Environmental groups claim 3 billion fish are being killed every year by two energy facilities along the Delaware River. The groups, including the Delaware Riverkeeper Network and the Sierra Club, are suing state regulators in Delaware and New Jersey to enforce federal rules that would protect the fish.
The Delaware City Refinery’s cooling system sucks in millions of gallons of water a day from the Delaware River and with it, millions of fish.
Amy Roe with the Delaware Sierra Club said most of them end up dead and that’s bad for the river’s ecosystem and for anglers.
“The most popular sport fish in the region is one of the targeted fish that this refinery is killing in enormous amounts and that’s striped bass,” said Roe.
The permit for the refinery’s cooling system expired in 2002. Delaware environmental regulators still haven’t decided whether to renew it. Under the Clean Water Act, a new permit would require the refinery to put measures in place that kill fewer fish.
Environmental groups claim there are similar regulatory hang-ups at a nuclear power generating station in Salem County, South Jersey. That facility hasn’t had a new permit for its cooling water intake system since 2006.
The coalition is suing environmental regulators in Delaware and New Jersey, hoping to pressure the agencies to enforce the Clean Water Act.
“If nobody’s going to force them to do the right thing, then why should they do the right thing,” Delaware Riverkeeper Maya Van Rossum said.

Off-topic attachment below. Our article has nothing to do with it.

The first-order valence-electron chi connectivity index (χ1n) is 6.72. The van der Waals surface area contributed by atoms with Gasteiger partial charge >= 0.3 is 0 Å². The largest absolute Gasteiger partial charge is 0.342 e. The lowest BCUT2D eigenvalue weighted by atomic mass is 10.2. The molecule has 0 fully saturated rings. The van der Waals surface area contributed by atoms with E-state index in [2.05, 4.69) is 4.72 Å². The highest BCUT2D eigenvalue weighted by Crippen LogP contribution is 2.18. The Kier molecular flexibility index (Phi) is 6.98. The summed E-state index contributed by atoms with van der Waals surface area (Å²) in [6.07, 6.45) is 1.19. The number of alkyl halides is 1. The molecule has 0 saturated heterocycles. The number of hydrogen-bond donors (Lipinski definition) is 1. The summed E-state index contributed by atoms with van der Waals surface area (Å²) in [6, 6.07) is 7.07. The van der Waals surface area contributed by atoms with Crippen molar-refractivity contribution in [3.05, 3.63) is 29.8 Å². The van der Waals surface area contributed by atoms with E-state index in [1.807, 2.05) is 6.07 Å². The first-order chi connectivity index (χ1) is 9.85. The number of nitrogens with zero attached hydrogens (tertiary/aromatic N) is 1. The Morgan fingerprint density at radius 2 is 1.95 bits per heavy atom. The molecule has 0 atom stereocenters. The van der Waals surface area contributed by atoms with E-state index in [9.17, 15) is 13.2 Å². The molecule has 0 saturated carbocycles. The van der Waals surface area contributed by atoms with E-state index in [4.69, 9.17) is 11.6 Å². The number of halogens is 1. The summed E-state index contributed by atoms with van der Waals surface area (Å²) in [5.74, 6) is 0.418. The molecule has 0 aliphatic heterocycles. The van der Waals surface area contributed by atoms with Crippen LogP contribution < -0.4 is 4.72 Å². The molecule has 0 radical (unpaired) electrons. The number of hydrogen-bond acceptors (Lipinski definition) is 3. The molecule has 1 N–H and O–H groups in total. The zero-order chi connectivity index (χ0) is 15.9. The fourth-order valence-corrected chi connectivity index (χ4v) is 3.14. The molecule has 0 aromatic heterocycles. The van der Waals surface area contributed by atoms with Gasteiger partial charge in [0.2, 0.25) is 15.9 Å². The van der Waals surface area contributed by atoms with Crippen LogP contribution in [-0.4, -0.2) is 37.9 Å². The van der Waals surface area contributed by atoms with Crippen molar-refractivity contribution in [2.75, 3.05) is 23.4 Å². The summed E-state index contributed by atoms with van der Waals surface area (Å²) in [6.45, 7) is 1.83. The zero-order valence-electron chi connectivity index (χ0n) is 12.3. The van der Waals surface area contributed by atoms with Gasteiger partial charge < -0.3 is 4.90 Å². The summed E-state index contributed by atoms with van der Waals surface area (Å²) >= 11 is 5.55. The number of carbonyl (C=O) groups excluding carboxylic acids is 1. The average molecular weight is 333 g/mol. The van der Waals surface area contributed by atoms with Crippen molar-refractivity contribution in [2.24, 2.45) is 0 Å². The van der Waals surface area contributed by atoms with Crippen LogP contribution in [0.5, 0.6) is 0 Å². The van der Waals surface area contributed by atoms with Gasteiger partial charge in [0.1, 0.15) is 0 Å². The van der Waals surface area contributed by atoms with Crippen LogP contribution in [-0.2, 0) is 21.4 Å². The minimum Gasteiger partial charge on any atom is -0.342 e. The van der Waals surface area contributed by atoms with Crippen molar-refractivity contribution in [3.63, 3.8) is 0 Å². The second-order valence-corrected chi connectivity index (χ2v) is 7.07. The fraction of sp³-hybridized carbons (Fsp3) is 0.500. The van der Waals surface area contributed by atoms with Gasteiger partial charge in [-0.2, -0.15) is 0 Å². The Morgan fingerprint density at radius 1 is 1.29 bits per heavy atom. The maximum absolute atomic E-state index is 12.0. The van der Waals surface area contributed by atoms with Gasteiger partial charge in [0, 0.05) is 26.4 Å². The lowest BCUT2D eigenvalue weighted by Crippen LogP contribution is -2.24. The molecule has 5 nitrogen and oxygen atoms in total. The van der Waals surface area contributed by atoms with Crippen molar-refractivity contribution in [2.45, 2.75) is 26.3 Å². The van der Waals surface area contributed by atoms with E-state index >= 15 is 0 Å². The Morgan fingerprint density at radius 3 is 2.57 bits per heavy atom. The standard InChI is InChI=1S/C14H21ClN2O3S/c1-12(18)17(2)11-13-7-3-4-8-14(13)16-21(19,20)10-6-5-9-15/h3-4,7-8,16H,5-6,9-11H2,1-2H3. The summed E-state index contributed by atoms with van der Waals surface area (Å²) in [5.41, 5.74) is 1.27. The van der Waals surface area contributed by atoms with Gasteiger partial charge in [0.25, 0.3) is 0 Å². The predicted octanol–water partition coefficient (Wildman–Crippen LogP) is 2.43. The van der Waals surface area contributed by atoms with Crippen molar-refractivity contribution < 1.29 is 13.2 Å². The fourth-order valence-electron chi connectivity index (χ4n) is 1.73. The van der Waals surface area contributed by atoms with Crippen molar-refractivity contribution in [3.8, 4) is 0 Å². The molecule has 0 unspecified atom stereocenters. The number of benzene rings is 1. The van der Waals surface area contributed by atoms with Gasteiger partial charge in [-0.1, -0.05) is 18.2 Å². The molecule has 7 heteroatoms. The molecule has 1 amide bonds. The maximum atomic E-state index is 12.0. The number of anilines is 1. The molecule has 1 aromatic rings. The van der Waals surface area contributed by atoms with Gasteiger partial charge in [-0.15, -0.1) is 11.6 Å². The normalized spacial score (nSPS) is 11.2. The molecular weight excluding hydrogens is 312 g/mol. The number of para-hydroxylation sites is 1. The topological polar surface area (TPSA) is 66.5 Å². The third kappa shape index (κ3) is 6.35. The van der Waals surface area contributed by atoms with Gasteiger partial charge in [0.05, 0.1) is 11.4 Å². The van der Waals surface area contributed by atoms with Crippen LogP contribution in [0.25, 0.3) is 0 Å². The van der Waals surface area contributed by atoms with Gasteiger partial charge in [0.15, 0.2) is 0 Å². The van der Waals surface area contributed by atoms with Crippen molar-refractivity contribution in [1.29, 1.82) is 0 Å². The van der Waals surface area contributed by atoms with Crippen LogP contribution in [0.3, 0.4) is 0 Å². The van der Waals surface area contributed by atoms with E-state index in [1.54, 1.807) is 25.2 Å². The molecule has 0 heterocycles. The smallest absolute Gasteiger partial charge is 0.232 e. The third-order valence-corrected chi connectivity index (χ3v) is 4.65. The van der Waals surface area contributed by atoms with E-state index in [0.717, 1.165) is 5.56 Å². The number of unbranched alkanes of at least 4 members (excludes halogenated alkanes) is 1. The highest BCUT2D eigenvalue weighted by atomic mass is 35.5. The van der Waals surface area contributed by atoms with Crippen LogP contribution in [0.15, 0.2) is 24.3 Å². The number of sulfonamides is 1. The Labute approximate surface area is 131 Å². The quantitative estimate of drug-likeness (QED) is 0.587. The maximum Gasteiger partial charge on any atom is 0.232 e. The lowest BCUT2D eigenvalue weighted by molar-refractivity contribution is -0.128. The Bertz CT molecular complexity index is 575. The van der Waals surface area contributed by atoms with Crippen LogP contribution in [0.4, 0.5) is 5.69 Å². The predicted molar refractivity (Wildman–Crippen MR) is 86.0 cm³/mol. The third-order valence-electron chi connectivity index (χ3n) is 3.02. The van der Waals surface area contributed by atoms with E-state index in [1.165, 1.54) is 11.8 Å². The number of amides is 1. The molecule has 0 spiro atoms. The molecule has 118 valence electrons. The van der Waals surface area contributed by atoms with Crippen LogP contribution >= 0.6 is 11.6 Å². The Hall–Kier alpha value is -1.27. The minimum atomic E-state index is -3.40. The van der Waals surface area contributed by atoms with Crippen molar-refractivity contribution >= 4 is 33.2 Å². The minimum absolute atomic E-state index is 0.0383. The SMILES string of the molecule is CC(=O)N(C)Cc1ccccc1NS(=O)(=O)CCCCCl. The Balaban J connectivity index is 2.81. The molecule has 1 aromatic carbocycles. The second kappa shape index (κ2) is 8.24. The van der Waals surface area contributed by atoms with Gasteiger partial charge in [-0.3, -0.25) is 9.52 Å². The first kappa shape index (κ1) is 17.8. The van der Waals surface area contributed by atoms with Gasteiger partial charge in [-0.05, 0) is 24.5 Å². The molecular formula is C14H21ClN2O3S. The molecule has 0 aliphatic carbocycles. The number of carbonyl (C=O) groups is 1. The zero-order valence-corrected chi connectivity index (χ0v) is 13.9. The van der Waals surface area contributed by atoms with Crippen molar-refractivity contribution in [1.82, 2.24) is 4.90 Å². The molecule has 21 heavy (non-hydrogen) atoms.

But the Delaware Department of Natural Resources and Environmental Control said its hands are tied. Deputy Secretary David Small told StateImpact Pennsylvania in a phone interview that DNREC is counting on a long-awaited guidance from the Environmental Protection Agency on how to enforce that part of the Clean Water Act that has been held up by legal challenges.
Small said the EPA was promising to issue the guidance by the end of November, but the current government shutdown may hold things back even longer.
“Hopefully EPA can come close to or maybe still meet that deadline of early November, but who knows,” Small said. “That’s anybody’s guess at this point.”
In the lawsuit, Van Rossum said the groups will argue that the state can already start enforcing the Clean Water Act without the guidance by encouraging best available practices.
Small said the Delaware City Refinery is already taking steps to reduce its water intakes by 30 roughly percent by the end of the year, including bringing an idle cooling tower back online.